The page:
This repetition comes down to the desire to master a skill. These skills are transferable to many physical pursuits and also bring many wellbeing benefits.

Why else do they do it? According to Lockwood and O’Connor (2016), play involves being “active, joyful and meaningful”. Imagine if this could translate to academia?

Most play-based studies involve either adults or young children.

Between these two age groups are high school students, a group increasingly differentiated in their development.

Research on play-based learning is largely confined to sport and gaming in primary and preschool education, but there is an increasing movement toward play-based learning for academics, which is mostly centred on both the hard and soft skills that are transferable.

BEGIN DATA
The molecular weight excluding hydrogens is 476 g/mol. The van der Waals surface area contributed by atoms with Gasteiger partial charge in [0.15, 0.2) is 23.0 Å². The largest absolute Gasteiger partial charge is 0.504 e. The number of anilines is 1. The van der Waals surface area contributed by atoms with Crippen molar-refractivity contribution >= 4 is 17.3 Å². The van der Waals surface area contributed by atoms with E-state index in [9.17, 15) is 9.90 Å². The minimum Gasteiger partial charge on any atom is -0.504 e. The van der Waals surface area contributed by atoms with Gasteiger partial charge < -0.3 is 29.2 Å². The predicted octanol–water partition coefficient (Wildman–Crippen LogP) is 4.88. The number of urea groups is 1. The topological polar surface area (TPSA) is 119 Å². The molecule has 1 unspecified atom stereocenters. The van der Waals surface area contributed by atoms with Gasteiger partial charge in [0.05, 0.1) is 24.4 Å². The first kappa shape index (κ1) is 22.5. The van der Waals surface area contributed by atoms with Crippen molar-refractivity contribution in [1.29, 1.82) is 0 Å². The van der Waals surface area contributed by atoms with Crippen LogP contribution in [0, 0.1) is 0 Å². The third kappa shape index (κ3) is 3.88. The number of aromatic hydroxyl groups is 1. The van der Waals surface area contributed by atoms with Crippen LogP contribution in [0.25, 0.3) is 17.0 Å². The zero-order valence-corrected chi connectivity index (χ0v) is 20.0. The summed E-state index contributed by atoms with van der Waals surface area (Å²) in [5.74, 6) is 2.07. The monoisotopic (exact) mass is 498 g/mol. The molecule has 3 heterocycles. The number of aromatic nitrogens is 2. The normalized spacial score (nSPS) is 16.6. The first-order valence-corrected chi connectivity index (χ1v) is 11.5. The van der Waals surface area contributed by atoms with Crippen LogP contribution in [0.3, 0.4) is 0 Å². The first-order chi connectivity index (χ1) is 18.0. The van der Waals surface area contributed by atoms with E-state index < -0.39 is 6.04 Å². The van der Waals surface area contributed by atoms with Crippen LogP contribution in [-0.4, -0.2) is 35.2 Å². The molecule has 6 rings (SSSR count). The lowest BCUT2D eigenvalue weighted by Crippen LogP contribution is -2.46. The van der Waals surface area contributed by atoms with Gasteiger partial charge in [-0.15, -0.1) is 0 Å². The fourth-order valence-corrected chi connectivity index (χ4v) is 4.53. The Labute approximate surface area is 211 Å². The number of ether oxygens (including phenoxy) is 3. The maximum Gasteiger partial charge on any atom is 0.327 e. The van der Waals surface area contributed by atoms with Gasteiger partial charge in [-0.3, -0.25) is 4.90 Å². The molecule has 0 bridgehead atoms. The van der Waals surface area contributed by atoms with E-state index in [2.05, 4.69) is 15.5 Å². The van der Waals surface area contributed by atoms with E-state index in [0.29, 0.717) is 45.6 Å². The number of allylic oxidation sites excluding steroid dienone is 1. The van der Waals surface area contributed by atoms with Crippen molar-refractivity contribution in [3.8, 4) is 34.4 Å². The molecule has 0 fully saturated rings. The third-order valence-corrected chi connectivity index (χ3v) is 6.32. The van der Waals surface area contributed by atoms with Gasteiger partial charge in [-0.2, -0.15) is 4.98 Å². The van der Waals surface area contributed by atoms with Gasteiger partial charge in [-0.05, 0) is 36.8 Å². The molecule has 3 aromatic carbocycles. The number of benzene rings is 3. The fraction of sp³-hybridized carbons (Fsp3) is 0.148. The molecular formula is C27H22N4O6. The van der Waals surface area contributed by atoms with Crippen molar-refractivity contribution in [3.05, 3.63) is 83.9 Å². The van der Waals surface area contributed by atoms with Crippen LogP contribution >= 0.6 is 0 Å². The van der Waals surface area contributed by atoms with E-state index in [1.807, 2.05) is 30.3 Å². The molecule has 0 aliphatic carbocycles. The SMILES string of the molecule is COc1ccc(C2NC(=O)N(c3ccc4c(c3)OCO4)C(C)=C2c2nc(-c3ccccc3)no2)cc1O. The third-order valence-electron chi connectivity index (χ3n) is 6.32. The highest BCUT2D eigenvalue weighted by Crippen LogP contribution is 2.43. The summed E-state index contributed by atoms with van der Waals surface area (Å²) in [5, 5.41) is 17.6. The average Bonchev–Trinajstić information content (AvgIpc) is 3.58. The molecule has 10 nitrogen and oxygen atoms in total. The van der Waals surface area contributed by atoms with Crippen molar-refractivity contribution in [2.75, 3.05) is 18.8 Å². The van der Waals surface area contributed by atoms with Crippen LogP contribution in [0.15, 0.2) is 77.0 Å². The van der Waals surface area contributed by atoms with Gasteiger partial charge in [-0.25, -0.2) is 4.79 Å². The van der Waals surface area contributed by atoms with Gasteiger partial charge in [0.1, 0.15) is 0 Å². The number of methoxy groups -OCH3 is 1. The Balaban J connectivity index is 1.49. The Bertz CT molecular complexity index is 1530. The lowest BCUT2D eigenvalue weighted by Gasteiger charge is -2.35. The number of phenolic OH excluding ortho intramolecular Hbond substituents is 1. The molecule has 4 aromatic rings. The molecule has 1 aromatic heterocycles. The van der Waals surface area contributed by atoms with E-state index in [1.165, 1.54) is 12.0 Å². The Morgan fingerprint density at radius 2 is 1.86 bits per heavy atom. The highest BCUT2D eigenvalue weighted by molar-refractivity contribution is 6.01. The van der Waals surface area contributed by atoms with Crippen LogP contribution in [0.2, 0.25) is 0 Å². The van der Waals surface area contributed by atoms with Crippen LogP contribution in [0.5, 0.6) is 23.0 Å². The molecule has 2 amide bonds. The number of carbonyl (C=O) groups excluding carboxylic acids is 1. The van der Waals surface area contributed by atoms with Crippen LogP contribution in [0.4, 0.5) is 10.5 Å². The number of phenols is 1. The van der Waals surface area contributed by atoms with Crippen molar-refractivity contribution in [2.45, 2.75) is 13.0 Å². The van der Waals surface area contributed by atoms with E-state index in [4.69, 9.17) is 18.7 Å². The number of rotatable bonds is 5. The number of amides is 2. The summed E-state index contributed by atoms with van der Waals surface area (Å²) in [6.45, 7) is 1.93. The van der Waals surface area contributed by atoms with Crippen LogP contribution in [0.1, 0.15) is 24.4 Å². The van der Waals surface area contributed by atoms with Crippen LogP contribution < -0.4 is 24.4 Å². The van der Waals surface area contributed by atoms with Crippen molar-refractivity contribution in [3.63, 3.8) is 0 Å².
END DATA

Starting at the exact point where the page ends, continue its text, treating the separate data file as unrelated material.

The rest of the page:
‘Pleasure, curiosity and creativity’ are three words that rarely come to the reflective mind of a high school student. Yet all three are likely to have been present in our greatest learning moments.

Even now, I experience those sensations learning creative writing and golf. High school students pursue gaming, sport and music skills with great vigour, often to the dismay of parents and educators. Why? Because in at least one way these are active, curious, creative, pleasurable, joyful, or meaningful.  

Studies from the University of Genoa reveal that the use of ‘Digital Serious Games’ as a learning tool for adults is leading to advances in formal academic learning. Even more rewarding for classroom teachers is “the evidence of persistence” that is shown to increase through games.

These studies were based on adults and designed to foster a nostalgic and rewarding return to learning that many had not participated in since school.

Our high school students are present in that same stage that these tests were designed to replicate, indicating a likelihood of potential gains.